I’ve been slowly working my way through Triver’s book Folly of Fools. Chapter six reviews the many amazing benefits that appear to arise from having people write about their troubles. For example:
Writing about job loss improves one’s chance of reemployment. This sort of writing appears to be cathartic – people immediately feel better. More striking, at least in one study, is a sharply increased chance of getting a job. After six months, 53 percent of writers had found a new job, compared with only 18 percent of non writers. One effect of writing is that it helps you work through your anger so it is not displaced onto a new, prospective employer or, indeed, revealed to the employer in any form.
Here is the cited ’94 study:
Subjects in the study were 63 professionals (62 men, 1 woman), with a mean age of 54 years (representing of range of 40 to 68 years) and an average tenure of 20 years with their former employer, a large computer and electronics firm. Subjects had held engineering or other professional positions with the company. They were voluntarily recruited to the Writing in Transition Project from … an outplacement firm, following a large-scale layoff from their company. At the time of the study the length of unemployment was five months for all subjects. All  potential subjects were informed that the project involved a writing process that was expected to benefit them in their search process. Forty-one of [them] volunteered for the study and were randomly assigned to either the experimental writing (N = 20) or the control writing (N = 21) conditions. …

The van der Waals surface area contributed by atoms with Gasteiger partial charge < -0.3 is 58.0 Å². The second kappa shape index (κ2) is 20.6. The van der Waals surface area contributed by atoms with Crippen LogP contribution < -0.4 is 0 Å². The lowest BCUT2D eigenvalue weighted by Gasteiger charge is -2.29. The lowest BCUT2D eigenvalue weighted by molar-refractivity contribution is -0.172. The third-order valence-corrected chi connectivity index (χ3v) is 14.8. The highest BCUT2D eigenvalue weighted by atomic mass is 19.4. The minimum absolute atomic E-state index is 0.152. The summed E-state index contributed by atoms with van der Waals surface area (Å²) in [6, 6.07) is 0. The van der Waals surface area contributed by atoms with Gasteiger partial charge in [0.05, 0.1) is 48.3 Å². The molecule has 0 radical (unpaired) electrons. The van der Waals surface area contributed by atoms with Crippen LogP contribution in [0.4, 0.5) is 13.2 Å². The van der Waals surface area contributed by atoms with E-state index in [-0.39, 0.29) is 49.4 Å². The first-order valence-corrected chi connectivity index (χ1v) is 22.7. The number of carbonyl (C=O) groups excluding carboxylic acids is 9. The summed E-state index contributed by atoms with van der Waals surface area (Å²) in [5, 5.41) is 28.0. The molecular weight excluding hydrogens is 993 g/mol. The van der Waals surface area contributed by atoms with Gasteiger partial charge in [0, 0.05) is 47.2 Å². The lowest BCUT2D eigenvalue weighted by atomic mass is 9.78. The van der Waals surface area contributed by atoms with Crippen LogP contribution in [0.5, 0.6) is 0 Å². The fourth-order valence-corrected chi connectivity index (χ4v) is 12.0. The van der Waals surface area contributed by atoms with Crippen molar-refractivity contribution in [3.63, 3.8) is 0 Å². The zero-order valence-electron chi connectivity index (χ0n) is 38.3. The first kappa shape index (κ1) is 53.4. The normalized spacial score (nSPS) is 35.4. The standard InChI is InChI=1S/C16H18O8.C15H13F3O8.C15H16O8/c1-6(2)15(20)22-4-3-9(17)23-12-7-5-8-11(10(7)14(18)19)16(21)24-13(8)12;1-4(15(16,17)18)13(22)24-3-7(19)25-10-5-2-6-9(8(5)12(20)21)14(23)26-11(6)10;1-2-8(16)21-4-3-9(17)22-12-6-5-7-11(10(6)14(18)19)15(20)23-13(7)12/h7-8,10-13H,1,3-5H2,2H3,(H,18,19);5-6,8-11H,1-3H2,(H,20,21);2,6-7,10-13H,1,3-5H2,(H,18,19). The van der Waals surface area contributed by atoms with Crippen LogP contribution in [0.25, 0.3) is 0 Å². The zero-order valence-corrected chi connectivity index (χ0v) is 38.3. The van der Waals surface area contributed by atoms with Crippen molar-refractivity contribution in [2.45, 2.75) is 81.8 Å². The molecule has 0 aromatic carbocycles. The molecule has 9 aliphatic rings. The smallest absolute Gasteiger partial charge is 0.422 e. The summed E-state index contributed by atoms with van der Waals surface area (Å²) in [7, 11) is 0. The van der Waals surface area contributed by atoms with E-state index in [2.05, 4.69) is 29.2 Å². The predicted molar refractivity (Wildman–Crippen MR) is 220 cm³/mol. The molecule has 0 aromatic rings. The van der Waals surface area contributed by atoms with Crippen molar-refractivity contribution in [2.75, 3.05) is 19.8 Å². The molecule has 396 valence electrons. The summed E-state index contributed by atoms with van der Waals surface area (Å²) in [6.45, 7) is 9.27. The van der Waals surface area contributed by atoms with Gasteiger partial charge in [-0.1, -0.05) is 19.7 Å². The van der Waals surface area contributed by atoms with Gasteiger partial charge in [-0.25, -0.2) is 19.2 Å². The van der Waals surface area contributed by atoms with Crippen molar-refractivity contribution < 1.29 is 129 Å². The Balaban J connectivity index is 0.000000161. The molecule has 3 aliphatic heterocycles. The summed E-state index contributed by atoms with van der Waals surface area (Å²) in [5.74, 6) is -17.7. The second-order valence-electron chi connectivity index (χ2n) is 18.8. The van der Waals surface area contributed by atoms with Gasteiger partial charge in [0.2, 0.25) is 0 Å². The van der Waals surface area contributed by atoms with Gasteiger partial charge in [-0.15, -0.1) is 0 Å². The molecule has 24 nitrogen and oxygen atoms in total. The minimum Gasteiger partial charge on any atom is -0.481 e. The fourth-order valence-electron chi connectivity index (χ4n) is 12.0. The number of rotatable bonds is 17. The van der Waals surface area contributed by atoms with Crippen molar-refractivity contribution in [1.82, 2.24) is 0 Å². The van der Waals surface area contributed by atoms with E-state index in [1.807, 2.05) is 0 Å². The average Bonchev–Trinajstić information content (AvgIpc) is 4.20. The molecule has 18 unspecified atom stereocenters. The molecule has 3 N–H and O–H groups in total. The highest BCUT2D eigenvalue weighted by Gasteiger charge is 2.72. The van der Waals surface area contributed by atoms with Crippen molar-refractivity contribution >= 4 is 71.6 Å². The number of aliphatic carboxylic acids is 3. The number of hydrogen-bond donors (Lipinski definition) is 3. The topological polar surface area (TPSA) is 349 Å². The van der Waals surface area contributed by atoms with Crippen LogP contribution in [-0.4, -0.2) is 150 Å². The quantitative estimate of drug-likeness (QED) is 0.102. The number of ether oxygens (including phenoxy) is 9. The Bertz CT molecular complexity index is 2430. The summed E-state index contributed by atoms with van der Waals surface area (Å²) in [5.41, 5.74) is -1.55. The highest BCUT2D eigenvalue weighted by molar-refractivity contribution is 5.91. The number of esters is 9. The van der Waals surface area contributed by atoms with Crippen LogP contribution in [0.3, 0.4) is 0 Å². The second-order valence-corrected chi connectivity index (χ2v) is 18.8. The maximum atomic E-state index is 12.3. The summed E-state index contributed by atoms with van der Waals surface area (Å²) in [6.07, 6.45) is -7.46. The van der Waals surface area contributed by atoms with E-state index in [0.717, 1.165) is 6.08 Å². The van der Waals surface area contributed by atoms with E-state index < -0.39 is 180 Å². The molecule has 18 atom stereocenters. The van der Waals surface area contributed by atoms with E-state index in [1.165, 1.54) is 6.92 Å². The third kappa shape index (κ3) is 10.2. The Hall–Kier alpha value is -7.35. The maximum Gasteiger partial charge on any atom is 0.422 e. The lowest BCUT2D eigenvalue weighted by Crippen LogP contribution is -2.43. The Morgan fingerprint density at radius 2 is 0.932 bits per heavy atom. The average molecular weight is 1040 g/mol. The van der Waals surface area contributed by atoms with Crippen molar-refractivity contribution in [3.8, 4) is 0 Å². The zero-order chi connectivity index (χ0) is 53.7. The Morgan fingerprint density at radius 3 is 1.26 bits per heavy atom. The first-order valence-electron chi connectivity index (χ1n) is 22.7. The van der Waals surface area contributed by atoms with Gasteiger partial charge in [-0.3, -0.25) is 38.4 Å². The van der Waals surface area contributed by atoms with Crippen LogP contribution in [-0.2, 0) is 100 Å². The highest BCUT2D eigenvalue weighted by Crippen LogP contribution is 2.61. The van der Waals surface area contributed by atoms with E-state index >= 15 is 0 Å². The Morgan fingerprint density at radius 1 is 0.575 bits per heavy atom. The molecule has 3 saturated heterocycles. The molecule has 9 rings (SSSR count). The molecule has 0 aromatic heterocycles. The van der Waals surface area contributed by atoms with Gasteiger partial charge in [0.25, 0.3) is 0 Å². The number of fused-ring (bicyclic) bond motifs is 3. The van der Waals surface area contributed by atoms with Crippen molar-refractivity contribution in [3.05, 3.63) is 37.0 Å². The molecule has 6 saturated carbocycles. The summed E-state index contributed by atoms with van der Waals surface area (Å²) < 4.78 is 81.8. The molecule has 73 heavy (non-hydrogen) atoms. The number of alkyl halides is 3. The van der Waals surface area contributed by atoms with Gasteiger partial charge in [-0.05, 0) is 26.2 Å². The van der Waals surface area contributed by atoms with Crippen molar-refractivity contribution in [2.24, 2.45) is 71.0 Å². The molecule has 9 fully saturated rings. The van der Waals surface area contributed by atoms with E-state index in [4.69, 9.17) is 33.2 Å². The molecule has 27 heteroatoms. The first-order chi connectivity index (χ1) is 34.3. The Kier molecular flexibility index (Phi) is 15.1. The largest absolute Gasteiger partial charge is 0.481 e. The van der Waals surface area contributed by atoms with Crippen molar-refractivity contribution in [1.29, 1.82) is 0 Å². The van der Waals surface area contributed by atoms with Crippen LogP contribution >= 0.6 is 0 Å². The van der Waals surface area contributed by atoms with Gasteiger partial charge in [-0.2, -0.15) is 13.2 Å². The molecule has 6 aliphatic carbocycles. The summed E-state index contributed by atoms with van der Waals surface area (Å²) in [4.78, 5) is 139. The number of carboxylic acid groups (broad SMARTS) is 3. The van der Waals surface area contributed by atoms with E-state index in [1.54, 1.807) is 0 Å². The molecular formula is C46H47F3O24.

[We saw] a significant difference (… p = .018) between those who got jobs and those who did not. … The effects were not mediated by measures of heightened motivation. That is, subjects in the experimental condition did not receive more phone calls, make more contacts, or send out more letters than controls. … Most subjects had very powerful emotions about their termination experience. (more)
This suggests an easy way to increase employment, at least if the problem is employee attitudes. Digging more, I found this ’01 review, which seems to confirm the benefits of writing therapy. It all does seem a bit hard to believe, but stranger things have been true.
One hundred forty-six randomized studies of experimental disclosure were collected and included in the present meta-analysis. Results of random effects analyses indicate that experimental disclosure is effective.